Reply to Christ et al.: LQT1 and JLNS phenotypes in hiPSC-derived cardiomyocytes are due to KCNQ1 mutations

Concerning the role of IKs under baseline conditions, we would like to point out that this is more controversial than Christ et al suggest

Boris Greber

2015

Scholarcy highlights

  • Concerning the role of IKs under baseline conditions, we would like to point out that this is more controversial than Christ et al suggest
  • In their letter on our recent publication on modeling Jervell and Lange-Nielsen syndrome using human induced pluripotent stem cell-derived cardiomyocytes, Christ et al question: the role of the delayed rectifier potassium current under baseline conditions in the absence of sympathetic stimulation, the rapid activation kinetics of IKs, and the causality of mutant KCNQ1 in the disease phenotypes we observed in hiPSCCMs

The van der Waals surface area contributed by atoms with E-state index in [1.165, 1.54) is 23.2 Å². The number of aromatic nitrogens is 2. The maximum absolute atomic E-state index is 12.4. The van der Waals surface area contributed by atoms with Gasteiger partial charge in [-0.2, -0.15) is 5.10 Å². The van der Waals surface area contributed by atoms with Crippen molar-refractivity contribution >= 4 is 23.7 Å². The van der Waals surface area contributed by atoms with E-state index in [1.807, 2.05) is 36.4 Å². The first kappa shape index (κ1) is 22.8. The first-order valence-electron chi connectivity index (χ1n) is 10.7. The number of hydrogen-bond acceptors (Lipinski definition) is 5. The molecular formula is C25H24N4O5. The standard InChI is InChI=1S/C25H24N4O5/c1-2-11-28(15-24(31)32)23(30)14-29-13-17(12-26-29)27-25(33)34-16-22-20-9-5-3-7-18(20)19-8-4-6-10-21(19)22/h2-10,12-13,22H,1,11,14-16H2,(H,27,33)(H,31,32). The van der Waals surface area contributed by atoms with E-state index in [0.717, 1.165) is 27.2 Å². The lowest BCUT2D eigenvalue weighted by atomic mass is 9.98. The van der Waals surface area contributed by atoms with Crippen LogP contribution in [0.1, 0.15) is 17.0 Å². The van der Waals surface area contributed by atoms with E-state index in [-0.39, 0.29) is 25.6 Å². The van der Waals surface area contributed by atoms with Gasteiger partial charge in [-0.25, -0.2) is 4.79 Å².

• The conclusion that IKs plays no role in repolarization under resting conditions has been challenged using an IKs inhibitor, JNJ303, with improved potency
  • Given the known immaturity of hiPSC-CMs, it is conceivable that this phenotype was more pronounced than in primary cardiomyocytes in vivo
  • Concerning the question of whether KCNQ1 mutations cause the observed phenotypes, we wish to point out that in both of our JLNS models, we used genetic engineering to create isogenic pairs of hiPSC lines that only differed in the mutation
  • Challenge the validity of hiPSC-CMs as models of human cardiac health and disease in general , and we certainly agree that further investigation is necessary to establish conditions under which hiPSC-CMs have added value

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